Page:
Baturaja, Indonesia — The Joint Pacific Multinational Readiness Center deployed to the two-week Garuda Shield exercise to assess the warfighting capabilities of the Soldiers and leadership from the 1st Battalion, 21st Infantry Regiment, 2nd Infantry Brigade Combat Team, 25th Infantry Division' Gimlets', and the Indonesian Armed Forces from the 330th Raider Battalion from July 31 to August 10.
The JPMRC is a Department of the Army initiative that consists of a deployable package of personnel and equipment designed to support training exercises across the Pacific theater.
"We are replicating real operations, and for the first time, we have deployed the JPMRC into the region," said Gen. Charles A. Flynn, commanding general of U.S. Army Pacific. "This is to work in partnership with Gen. Andika Perkasa, [the Chief of Staff of the Indonesian Army] to create a training center here in Baturaja."
In 2014, the Center started as the Joint Pacific Multi Readiness Capability and recently transformed into the exportable Combat Training Center Instrumentation System known today.
"We routinely travel throughout the Hawaiian Islands, Alaska, and Washington state, but this is the first deployment to a foreign country," said Col. Ryan O'Connor, commander of the 196th Infantry Brigade."
The CTC-IS trained in the jungle environment, and in 2022 the system travels to the Arctic during negative 40 extreme cold weather conditions.
"You can't train Pacific, without being in the Pacific, you can't train the Arctic without being in the Arctic, and you can't train archipelagos unless you are in archipelagos," Anderson said. "That is the unique capability that we bring to this training experience."
While deployed to Indonesia for Garuda Shield 2021, JPMRC exhibited the distinctive capabilities of the exportable CTC-IS provided a leader laboratory crucible experience, for the Gimlets and the Raiders, by training in an archipelagic and jungle operating environment.
"The interoperability this system provides strengthens our ties to our partnership," said Maj. James Anderson, commander of JPMRC. "The Indonesian military are professionals, both with tactical knowledge and leadership. In addition, they have identified some great leaders familiar with similar systems who are interested in learning more about JPMRC."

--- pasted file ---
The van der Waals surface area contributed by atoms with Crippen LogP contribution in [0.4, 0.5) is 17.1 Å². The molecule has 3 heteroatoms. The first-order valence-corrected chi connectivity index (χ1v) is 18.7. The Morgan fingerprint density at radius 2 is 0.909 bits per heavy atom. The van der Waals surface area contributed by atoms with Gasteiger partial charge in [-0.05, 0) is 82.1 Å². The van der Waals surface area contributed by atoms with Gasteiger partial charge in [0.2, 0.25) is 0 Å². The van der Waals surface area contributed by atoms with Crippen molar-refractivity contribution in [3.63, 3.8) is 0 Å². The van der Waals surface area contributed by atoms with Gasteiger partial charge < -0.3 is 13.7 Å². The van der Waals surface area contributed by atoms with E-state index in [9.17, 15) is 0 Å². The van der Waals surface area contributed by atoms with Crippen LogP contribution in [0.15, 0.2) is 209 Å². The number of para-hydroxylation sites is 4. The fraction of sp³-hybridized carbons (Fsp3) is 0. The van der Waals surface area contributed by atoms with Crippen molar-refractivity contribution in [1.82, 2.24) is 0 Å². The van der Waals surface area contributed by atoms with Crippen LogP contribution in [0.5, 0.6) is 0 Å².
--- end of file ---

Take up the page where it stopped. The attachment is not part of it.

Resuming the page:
The continued face-to-face interactions with Allies and partners not only solidifies the U.S.-Indonesia Major Defense Partnership, it advances cooperation in support of a free and open Indo-Pacific region, and deters our adversaries.
JPMRC is rooted in the tenants of learning how to fight, teaching how to train, and creating readiness. The program reproduces combat by stressing every warfighting function at the home station.
"The laser integrated systems not only promote readiness, but through training, it also ensures the units are not far from their home station," said Anderson. "Reducing the burden on the units through time and cost allows our Army to be at the right place at the right time, in the respective area of operation, ready to fight."
The training and educational opportunities provided through Garuda Shield 2021 and JPMRC increase unit readiness and provide Soldiers and leaders with the cultural awareness and familiarization necessary to operate in overseas contingencies.
"It is one thing to bring our partners and Allies to Fort Irwin, California or Fort Polk, Louisiana; however, bringing our system out to our partners strengthens our interoperability," O'Connor said. "Our adversaries see that, and that's the power of being interoperable, our partners and allies training on our equipment using our systems in the area of operation."